Life Skills and Career Coaching for Teens: A Practical Manual for Supporting School Engagement, Aspirations and Success in Young People aged 11–18 is a book that looks at Readiness for Life (RfL), the unique, year-long curriculum-based programme, which is designed to prevent young people from disengaging from education, ambition and the learning process.
Read the extract below for an insight into Nikki Giant’s take on ‘aspiration’ and how to develop ambition in young people.
In order to develop policies and practices that seek to improve young people’s aspirations, a shared definition must be created to ensure a collective understanding of the term ‘aspiration’, so that all parties are working to the same conclusion, including parents, teachers and young people themselves. For some, positive aspirations mean striving for academic success. For others, having an aspiration is more specific and goal-oriented.
The Readiness for Life (RfL) programme views aspirations as personal and non-prescriptive. Although school attainment and qualifications undoubtedly help to improve a young person’s future chances, there cannot be a ‘one size fits all’ approach to dreams, ambitions and life goals.
The Oxford Dictionary defines an aspiration as ‘a hope or ambition of achieving something’ (Oxford Living Dictionaries, 2018). The policy and practice of raising young people’s aspirations has become increasingly common in our schools and youth settings, driven by local and national government. Rising statistics of youth absenteeism from school, poor academic attainment, and failure to progress onto further education, training or employment has driven this agenda, coupled with the often media-fuelled public outcry about the lazy, aimless and jobless ‘youth of today’ which can fuel the fire further. Young people are described as X Factor and celebrity wannabes, or government benefit scroungers in the making, dismissing the wider factors at play in this complex problem.
It is my belief that few young people have no aspirations for the future. A 2008 report by the UK’s Department for Children, Schools and Families (DCSF; now the Department for Education) found that nearly all of the young people taking part in an aspirations research study wanted to do well in life and had a sense of positive hope about the future, but that these aspirations were not necessarily linked to academic achievement and going to university.
It seems that most young people are hopeful for their future, but don’t necessarily know how to create a route to self-defined, sustainable success.
This programme recognises aspirations as personal self-defined ambitions, and has been designed on the premise that raising aspirations is not solely about improving academic achievement. Rather, improved attainment is one of many positive outcomes of the aspirations puzzle. This definition of raising aspirations describes a process of supporting youth to define and reach goals, in order to ready young people for life. Through this process, young people are encouraged to set their own measures of success and achievement. They are supported to:
- understand themselves more fully, building self-awareness
- create lifelong passions and develop a sense of purpose in life, over time
- understand that a job or career path can be fulfilling, energising and more than a way to earn an income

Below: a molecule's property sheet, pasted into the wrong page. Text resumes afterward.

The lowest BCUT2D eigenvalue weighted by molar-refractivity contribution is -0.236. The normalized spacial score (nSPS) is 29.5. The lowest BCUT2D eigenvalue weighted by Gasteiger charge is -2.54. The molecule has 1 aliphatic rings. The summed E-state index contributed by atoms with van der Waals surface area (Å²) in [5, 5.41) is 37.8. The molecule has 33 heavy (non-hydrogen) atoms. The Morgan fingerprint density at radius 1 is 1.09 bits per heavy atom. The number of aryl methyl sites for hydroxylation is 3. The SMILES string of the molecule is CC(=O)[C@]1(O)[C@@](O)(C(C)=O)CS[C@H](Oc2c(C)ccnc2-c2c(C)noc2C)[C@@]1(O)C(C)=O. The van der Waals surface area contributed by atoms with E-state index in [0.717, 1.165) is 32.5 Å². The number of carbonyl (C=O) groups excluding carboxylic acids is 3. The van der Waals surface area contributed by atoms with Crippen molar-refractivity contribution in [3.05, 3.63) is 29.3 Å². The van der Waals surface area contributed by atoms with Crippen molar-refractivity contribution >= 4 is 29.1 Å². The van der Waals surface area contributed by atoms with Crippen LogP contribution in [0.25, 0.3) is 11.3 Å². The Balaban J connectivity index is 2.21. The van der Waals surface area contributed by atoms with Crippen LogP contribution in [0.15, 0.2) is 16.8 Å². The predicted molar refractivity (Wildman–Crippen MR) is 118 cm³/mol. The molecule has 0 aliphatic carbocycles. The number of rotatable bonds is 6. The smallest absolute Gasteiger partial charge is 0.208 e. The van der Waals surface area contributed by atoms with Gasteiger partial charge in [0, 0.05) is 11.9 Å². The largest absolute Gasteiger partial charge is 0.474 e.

- become a productive and contributing member of society
- grow personally and professionally
- develop transferrable life skills
- become ready for life – not just ready for further study or the workplace.
This is also based upon the premise that aspirations will change over time – they are not static, but will shift in what could be deemed ‘positive’ or ‘negative’ directions depending upon a number of factors. It is also based on the premise that there are many different (personal) measures of success, including academic, financial, social, professional, emotional, material, etc. Each person’s aspirations may be driven by one or a number of measures, which may change over time. For example, a young man starting out on his career path might be driven by his desire to amass enough wealth to buy himself a status symbol of some sort, such as a new car. Over time, the man’s drivers might change as he starts a family and wants to develop his career in order to be a better provider for his children.
As caring adults, we want every young person to be successful and happy and to achieve in life, and it is understandable that this often equates to encouraging academic success and supporting youth to gain qualifications. It is undoubtedly true that young people who progress through the education system with a good level of educational attainment will generally earn more and have access to better opportunities than their non-achieving and early disengaged peers. But for some young people, the idea of aspiring to a university degree or a professional, well-paid job is inconceivable. This is simply not within their frame of reference. Many young people follow the life and career choices of those around them, consciously or not. In some cases, their awareness of options can be limited by a lack of diverse role models and a lack of awareness that life can be any different to the perceived norm. Therefore it is important not only that we facilitate young people’s awareness and understanding of the options available to them, but that we also seek to shift their beliefs and mindset, giving them the confidence, self-esteem and resilience they need to step into a new paradigm of opportunity. This will create a lifelong path to self-defined success and happiness.
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